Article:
Treatment-naïve spontaneous tumor lysis syndrome in metastatic prostate adenocarcinoma: An unusual suspect.

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Abstract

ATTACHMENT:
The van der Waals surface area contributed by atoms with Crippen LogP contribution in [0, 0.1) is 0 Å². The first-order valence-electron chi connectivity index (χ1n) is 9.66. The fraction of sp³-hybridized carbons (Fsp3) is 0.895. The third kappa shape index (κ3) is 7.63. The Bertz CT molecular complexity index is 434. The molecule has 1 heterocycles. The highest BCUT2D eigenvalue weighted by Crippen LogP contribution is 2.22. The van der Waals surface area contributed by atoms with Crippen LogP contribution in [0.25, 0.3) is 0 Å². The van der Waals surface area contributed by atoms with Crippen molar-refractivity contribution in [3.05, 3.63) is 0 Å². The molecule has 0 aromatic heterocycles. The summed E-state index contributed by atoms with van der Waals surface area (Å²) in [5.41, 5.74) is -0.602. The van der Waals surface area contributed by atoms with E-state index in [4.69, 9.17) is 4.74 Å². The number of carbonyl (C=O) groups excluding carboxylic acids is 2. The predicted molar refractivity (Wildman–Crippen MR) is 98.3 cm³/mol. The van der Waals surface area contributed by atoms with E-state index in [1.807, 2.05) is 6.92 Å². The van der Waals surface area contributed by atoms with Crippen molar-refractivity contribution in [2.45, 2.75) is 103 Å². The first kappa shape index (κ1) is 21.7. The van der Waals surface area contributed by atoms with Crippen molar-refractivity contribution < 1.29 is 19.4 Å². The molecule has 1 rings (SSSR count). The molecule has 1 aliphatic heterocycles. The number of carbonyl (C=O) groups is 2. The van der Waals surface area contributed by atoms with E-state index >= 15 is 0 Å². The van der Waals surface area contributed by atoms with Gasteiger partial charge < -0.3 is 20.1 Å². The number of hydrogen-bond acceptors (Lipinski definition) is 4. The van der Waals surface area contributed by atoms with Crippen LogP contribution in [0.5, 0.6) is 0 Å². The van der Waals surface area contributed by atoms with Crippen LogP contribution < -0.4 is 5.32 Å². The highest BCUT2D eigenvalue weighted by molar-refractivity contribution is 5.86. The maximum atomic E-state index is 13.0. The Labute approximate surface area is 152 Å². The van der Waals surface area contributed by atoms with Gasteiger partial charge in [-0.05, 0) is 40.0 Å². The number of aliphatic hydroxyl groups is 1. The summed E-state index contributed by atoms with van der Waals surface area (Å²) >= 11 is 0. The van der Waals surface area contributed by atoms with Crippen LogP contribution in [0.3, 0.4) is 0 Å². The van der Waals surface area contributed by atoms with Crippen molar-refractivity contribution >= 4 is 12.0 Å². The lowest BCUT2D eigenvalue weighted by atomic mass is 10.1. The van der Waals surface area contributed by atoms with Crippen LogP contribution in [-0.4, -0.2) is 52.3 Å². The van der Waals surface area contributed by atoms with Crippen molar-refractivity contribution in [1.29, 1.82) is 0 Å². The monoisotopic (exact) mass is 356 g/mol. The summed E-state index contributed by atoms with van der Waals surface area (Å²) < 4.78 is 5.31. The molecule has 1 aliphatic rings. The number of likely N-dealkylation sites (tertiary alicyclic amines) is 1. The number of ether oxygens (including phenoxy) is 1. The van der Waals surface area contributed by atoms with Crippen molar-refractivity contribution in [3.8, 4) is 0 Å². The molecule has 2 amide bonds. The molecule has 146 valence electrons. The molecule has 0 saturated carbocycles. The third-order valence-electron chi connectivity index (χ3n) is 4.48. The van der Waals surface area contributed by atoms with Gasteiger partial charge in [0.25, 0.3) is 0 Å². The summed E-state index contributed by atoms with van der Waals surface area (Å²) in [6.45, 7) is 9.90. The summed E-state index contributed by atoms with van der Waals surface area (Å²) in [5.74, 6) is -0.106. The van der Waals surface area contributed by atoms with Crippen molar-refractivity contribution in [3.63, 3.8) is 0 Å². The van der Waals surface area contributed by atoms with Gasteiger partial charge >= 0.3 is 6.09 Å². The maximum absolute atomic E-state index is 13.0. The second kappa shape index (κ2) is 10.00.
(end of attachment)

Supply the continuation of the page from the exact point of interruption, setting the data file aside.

Tumor lysis syndrome (TLS) is a potentially fatal condition defined both by laboratory and clinical criteria. It is caused by the catabolism of tumor cells which leads to considerable release and elevated levels of phosphate, potassium and uric acid in the bloodstream. These electrolyte derangements predispose patients to renal tubule uric acid precipitation, acute kidney injury, arrhythmias, neuromuscular irritability and even seizures. Although this phenomenon is well described with hematological malignancies, it is also known to occur among solid tumors. We present a rare case of treatment-naïve spontaneous TLS that occurred in a 69-year-old male with metastatic prostate adenocarcinoma with hyperkalemia, hyperuricemia, hyperphosphatemia, hypocalcemia, elevated liver enzymes, AKI and hemodynamic instability. Despite our best resuscitative efforts with intravenous hydration, electrolyte monitoring, Rasburicase and renal replacement therapy, the patient continued to decline, was made comfort care and expired shortly thereafter. Physicians encountering patients with the above presentation must entertain a diagnosis of TLS despite its rarity in solid tumors, as early diagnosis leads to timely treatment, thereby maximizing patients' chances at survival.

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